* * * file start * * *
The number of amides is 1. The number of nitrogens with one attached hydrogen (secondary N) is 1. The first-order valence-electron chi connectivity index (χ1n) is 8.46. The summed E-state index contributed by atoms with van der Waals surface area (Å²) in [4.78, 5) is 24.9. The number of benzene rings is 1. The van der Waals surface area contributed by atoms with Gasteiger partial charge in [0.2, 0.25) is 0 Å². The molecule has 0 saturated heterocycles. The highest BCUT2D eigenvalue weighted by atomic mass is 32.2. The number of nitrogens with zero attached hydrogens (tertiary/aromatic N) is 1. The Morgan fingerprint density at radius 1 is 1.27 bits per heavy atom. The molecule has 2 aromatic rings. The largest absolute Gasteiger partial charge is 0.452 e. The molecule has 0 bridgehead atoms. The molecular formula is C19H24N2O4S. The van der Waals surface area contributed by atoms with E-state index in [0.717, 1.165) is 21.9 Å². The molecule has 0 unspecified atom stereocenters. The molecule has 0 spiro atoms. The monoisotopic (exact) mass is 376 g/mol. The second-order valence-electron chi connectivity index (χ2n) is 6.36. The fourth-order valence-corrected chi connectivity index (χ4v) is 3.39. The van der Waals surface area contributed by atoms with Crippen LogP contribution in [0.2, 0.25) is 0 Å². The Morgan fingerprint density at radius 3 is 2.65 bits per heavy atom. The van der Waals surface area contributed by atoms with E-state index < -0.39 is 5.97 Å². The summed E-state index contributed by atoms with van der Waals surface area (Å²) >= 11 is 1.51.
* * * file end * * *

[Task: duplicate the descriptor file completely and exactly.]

The number of amides is 1. The number of nitrogens with one attached hydrogen (secondary N) is 1. The first-order valence-electron chi connectivity index (χ1n) is 8.46. The summed E-state index contributed by atoms with van der Waals surface area (Å²) in [4.78, 5) is 24.9. The number of benzene rings is 1. The van der Waals surface area contributed by atoms with Gasteiger partial charge in [0.2, 0.25) is 0 Å². The molecule has 0 saturated heterocycles. The highest BCUT2D eigenvalue weighted by atomic mass is 32.2. The number of nitrogens with zero attached hydrogens (tertiary/aromatic N) is 1. The Morgan fingerprint density at radius 1 is 1.27 bits per heavy atom. The molecule has 2 aromatic rings. The largest absolute Gasteiger partial charge is 0.452 e. The molecule has 0 bridgehead atoms. The molecular formula is C19H24N2O4S. The van der Waals surface area contributed by atoms with E-state index in [0.717, 1.165) is 21.9 Å². The molecule has 0 unspecified atom stereocenters. The molecule has 0 spiro atoms. The monoisotopic (exact) mass is 376 g/mol. The second-order valence-electron chi connectivity index (χ2n) is 6.36. The fourth-order valence-corrected chi connectivity index (χ4v) is 3.39. The van der Waals surface area contributed by atoms with Crippen LogP contribution in [0.2, 0.25) is 0 Å². The Morgan fingerprint density at radius 3 is 2.65 bits per heavy atom. The van der Waals surface area contributed by atoms with E-state index < -0.39 is 5.97 Å². The summed E-state index contributed by atoms with van der Waals surface area (Å²) >= 11 is 1.51.